Much more other applications of neural networks in the field of civil engineering can be found in the literature [16–20].

In this investigation, an innovative methodology is proposed to predict the optimal design and maximum deflection of the square-on-square double layer grids. This methodology consists of three stages. In the first stage, a number of the double layer grids with random spans and heights are generated. In the second stage the generated double layer grids are optimized by an optimization algorithm. Although, in the recent years many new structural optimization algorithms have been proposed by the researchers [21–25], in this paper, simultaneous perturbation stochastic approximation (SPSA) [26] algorithm is used due to its computational merits. Also, the maximum deflections of the optimal structures are saved. In the third stage, radial basis function (RBF) [27] and generalized regression (GR) [27] neural networks are trained to predict the optimal design and maximum deflection of the double layer grids. To design neural networks MATLAB [28] is employed.

#### 2. Formulation of Optimization Problem

In optimal design problem of space trusses the aim is to minimize the weight of the truss under constraints on stresses and displacements. This optimization problem can be expressed as follows:
where , and are cross-sectional area of members belonging to group *n*, weight density, and length of *m*th element in this group, respectively;* ng* and *nm* are the total number of groups in the structure and the number of members in group *n*, respectively; *ne* and *nj* are the total number of the elements and nodes in truss, respectively; and are stress in the th element and displacement of the *j*th node, respectively. Also, and are allowable stress in the th member and allowable deflection of the *j*th node, respectively.

In this study, besides cross-sectional areas () the geometry dependent parameters of the double layer grid, *L* and *h*, are also variables. In other words, the aim is to find optimal cross-sectional areas for each set of and *h*. Thus, (2.1) can be reexpressed as follows:

It is obvious that the computational burden of the above optimization problem is very high due to the fact that *L* and *h *are variables. Employing the neural network technique can substantially reduce the computational costs.

As the SPSA requires less number of function evaluations (structural analyses) than the other type of gradient-based methods, it is selected as the optimizer in this study. The basic concepts of the SPSA are explained in the next section.

#### 3. SPSA Optimization Algorithm

SPSA has recently attracted considerable international attention in areas such as statistical parameter estimation, feedback control, simulation-based optimization, signal and image processing, and experimental design. The essential feature of SPSA is the underlying gradient approximation that requires only two measurements of the objective function regardless of the dimension of the optimization problem. This feature allows for a significant reduction in computational effort of optimization, especially in problems with a large number of variables to be optimized. The basic unconstrained SPSA optimization algorithm is in the general recursive stochastic approximation (SA) form [26]:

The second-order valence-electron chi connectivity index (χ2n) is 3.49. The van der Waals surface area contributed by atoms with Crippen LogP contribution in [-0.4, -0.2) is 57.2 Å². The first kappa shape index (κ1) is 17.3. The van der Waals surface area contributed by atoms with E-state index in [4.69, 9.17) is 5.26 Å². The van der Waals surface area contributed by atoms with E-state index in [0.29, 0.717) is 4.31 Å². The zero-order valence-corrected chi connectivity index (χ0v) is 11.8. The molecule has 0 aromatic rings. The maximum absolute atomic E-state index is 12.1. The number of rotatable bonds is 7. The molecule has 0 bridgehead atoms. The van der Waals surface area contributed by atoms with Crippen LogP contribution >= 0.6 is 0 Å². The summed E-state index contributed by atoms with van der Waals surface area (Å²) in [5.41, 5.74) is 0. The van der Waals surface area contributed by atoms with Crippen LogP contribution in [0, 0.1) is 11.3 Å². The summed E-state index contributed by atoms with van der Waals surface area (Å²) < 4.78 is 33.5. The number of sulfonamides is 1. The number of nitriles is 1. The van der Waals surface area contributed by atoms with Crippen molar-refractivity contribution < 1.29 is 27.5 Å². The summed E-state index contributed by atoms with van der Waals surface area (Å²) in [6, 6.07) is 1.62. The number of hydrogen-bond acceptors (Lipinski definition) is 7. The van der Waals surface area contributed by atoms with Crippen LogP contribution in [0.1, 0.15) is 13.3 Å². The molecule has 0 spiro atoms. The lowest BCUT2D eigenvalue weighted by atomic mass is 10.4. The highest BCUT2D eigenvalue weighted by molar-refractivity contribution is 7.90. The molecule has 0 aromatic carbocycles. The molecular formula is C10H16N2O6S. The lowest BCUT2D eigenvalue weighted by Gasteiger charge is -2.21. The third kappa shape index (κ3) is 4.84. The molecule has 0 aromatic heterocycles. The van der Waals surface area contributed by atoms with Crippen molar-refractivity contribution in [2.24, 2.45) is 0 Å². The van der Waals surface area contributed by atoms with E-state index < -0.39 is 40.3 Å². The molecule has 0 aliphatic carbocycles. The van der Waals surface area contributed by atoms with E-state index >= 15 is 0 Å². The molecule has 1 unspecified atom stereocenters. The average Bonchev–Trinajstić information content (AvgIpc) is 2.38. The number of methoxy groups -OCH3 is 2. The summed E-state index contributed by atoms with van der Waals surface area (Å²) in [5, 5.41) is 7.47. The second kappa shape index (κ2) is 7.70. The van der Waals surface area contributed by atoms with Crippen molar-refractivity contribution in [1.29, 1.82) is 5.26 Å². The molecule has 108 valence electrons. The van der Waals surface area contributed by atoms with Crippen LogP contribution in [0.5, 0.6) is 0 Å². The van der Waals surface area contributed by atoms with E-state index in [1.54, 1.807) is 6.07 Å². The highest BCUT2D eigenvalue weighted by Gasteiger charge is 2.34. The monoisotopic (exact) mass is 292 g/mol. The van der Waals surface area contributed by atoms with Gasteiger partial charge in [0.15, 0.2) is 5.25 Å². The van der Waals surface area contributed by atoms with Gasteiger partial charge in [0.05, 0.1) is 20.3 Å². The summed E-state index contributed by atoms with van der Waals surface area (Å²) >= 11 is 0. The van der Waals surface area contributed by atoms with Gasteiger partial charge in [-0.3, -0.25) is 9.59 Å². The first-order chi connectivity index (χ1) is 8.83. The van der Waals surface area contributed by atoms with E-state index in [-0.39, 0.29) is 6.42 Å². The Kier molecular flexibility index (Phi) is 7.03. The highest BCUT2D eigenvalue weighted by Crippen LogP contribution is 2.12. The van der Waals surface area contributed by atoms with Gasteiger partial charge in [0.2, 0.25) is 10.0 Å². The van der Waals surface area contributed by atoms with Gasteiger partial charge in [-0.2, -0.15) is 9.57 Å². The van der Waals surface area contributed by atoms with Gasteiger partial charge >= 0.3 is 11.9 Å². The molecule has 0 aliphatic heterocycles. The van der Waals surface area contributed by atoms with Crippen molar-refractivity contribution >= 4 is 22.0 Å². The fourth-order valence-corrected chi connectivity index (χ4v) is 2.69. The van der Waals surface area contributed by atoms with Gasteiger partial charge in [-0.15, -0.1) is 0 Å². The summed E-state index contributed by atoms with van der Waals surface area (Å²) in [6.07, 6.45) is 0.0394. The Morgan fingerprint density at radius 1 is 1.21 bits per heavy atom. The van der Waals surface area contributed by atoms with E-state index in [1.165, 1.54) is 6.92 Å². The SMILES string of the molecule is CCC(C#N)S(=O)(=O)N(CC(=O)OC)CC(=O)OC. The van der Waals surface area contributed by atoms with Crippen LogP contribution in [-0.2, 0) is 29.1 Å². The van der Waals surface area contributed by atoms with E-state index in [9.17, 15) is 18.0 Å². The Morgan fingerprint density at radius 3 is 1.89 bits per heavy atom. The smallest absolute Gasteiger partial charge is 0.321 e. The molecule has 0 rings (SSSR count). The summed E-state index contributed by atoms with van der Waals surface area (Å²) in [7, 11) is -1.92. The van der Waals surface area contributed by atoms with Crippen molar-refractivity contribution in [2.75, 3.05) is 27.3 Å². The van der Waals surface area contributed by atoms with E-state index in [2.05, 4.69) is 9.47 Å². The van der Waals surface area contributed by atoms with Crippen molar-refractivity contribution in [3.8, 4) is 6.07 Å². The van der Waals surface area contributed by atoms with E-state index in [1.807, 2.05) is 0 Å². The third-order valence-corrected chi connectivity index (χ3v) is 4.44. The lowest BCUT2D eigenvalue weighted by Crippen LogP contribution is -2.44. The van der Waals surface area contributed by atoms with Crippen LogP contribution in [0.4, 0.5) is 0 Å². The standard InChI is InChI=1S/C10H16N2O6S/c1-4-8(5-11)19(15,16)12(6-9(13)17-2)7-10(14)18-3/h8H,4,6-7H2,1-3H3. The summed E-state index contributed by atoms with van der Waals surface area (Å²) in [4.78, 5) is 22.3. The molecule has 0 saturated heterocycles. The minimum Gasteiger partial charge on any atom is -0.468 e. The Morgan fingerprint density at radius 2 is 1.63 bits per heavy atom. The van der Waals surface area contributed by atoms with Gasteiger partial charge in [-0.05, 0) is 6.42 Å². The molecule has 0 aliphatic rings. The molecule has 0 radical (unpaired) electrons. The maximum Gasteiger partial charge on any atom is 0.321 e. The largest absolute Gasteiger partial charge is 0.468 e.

where represents the estimate of *X* at *k*th iteration, represent a scalar gain coefficient, and represent an approximate gradient at . Under appropriate condition, (3.1) will converge to optimum design in some stochastic sense. The essential part of (3.1) is the gradient approximation that is obtained using the simultaneous perturbation (SP) method. Let *w*(*·*) denote a measurement of objective function at a design level represented by the dot and let be some positive number. The SP approximation has all elements of randomly perturbed together to obtain two measurements of *w*(*·*), but each component is formed from a ratio involving the individual components in the perturbation vector and the difference in the two corresponding measurement. For two sided simultaneous perturbation, we have
where the distribution of the user-specified dimensional random perturbation vector satisfies condition discussed in [26].

It is observed that each iteration of SPSA needs only two objective function measurements independent of because the numerator is the same in all components. This circumstance provides the potential for SPSA to achieve a large savings in the total number of measurements required to estimate when is large.

##### 3.1. Implementation of SPSA

The following step-by-step summary shows how SPSA iteratively produces a sequence of estimates [26].

*Step 1 (initialization and coefficient selection). *Set counter index . Pick initial guess and nonnegative coefficients *a*, *c*, *A*, * α*, and

*in the SPSA gain sequences and . The choice of gain sequences is critical to the performance of SPSA. Spall provides some guidance on picking these coefficients in a practically manner.*

*γ**Step 2 (generation of the simultaneous perturbation vector). *Generate by Monte Carlo an -dimensional random perturbation vector , where each of the components of is independently generated from a zero mean probability distribution satisfying some conditions. A simple choice for each component of is to use a Bernoulli 1 distribution with probability of for each 1 outcome. Note that uniform and normal random variables are not allowed for the elements of by the SPSA regularity conditions.

*Step 3 (objective function evaluations). *Obtain two measurements of the objective function *w*(*·*) based on simultaneous perturbation around the current and with the and from Steps 1 and 2.

*Step 4 (gradient approximation). *Generate the simultaneous perturbation approximation to the unknown gradient: